The winner of the Labrador federal byelection is adjusting to her new job
© TC Media file photo
Newly elected Labrador MP Yvonne Jones says she is focusing on economy, transportation, housing and infrastructure.
By Meghan McCabe
Special to tc media
Yvonne Jones could just as easily be preparing for law school right now as preparing for Parliament, but she’s happy with how things worked out.
“I was in the process of making applications to law school when Peter Penashue resigned,” says Jones. She had been contemplating a go at the federal game over the last couple of years.
“I did not aspire to run as an MHA. I ran as an independent member to raise the profile of the issues in an area where I was living and I got elected.
“And I guess when I got elected, I got hooked, and I became addicted to the life of a politician and working for people,” says the former leader of the provincial Liberals, who represented the Labrador riding of Cartwright-L’Anse au Clair for 17 years. She left provincial politics to run in the federal byelection.
Jones was one week into her new job as the member of Parliament for Labrador when she spoke to TC Media.
She’s been back and forth to Ottawa, where she had her first caucus meeting and started learning the rules and ropes of being an MP, and then headed to St. John’s for a day of meetings.
“When I resigned I didn’t even have time to clear out my office, and then I flew to Happy Valley-Goose Bay where I had my first official function as an MP,” she says. At that function, she spoke at the opening of a new women’s centre.
Judy Foote knows what it’s like to make the change from the hill in St. John’s to the hill in Ottawa. Foote has been the Liberal MP for Random-Burin-St. George’s since 2008, after 11 years in provincial politics.
“Your new colleagues are so willing to do everything they possibly can to help you adjust to the new environment that the transition isn’t difficult at all, especially if you are coming from a political milieu,” she says. “Yvonne’s win was so important for the federal Liberal party.”
“Labradorians want change, and I’m gonna be the one that makes sure that change happens,” Jones says.
“Over the last two months I’ve walked right through Labrador, and what I have seen and heard as a Labradorian amazes me…You see the amount of development, the amount of industry, construction — yet people are crying for jobs.
“Most of what I’ve been doing as a new member of Parliament is following through resumes for people who should be getting jobs here but they’re not.”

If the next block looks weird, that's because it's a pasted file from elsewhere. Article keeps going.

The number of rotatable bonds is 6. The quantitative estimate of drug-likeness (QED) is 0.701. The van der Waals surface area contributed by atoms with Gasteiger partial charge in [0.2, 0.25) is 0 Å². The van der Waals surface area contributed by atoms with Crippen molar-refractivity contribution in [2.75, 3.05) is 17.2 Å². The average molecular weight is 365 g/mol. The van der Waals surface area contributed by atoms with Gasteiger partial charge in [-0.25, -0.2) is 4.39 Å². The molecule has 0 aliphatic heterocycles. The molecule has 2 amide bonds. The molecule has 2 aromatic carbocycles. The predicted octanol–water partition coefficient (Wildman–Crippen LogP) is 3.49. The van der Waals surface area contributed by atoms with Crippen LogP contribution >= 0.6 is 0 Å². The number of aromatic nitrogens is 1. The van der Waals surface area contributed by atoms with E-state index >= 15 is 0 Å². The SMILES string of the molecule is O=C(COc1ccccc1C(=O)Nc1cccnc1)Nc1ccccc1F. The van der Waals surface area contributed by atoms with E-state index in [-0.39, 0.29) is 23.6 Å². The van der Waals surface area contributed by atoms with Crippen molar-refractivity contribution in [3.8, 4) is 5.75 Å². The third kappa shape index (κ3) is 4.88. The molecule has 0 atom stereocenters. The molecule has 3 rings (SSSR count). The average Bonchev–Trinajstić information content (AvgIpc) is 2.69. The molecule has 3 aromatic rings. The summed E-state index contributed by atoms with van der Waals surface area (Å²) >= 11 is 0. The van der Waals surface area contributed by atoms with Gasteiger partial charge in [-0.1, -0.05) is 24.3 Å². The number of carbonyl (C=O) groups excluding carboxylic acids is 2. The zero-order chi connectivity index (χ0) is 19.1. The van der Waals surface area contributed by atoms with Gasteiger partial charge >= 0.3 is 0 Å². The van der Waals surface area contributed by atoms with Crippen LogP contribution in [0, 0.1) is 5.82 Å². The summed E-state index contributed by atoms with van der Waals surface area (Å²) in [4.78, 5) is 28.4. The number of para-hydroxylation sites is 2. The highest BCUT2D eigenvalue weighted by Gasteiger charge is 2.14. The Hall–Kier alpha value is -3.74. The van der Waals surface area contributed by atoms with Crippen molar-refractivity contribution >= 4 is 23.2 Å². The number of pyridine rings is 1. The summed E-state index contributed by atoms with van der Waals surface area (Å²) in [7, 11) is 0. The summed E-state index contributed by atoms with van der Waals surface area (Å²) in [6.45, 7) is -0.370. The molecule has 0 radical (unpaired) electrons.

She says it’s her understanding that policies within the unions aren’t clearly defined with the government and the companies, so the government doesn’t have much control, and people are getting left out in a number of ways.
“Millions and millions of dollars are going out to the Government of Canada and the province, and where is it going? I’m going to track that money, find out where it’s going, because it’s not going into the communities.”
She says she’ll make sure the people of Labrador are partners in development. The economy, transportation, housing, and infrastructure are the key points she says she is focusing on.
“You look at Wabush Mines, you look at what they’re contributing to the province, to the federal government in revenues and royalties — five new mines — and here you’ve got a community you can’t even drive over the roads. They’re horrible. I was absolutely floored by the aging infrastructure,” and that’s just one example, says Jones.
And she feels that Labrador has the support of Liberal Leader Justin Trudeau.
“I was very happy that he came in here in the middle of the campaign. … He got the opportunity to listen to what people say, what’s important, and he walked away saying to me, ‘Yvonne, we gotta make sure that the Labrador agenda gets profiled, that it’s important and understood by the rest of Canada.’
“His appointments told me that he understands what we’re faced with. … He appointed me in a portfolio that allowed me to work hard for the people of Labrador.”
Jones is critic for Northern development and the Canadian Northern Economic Development Agency.
“Hopefully sometime soon I’m gonna get sworn in and be able to actually go to work in the House of Commons,” says Jones, who is waiting for the paperwork from Elections Canada to be finalized.
Until then, she’ll continue working, setting up her offices in Labrador and getting oriented in Ottawa.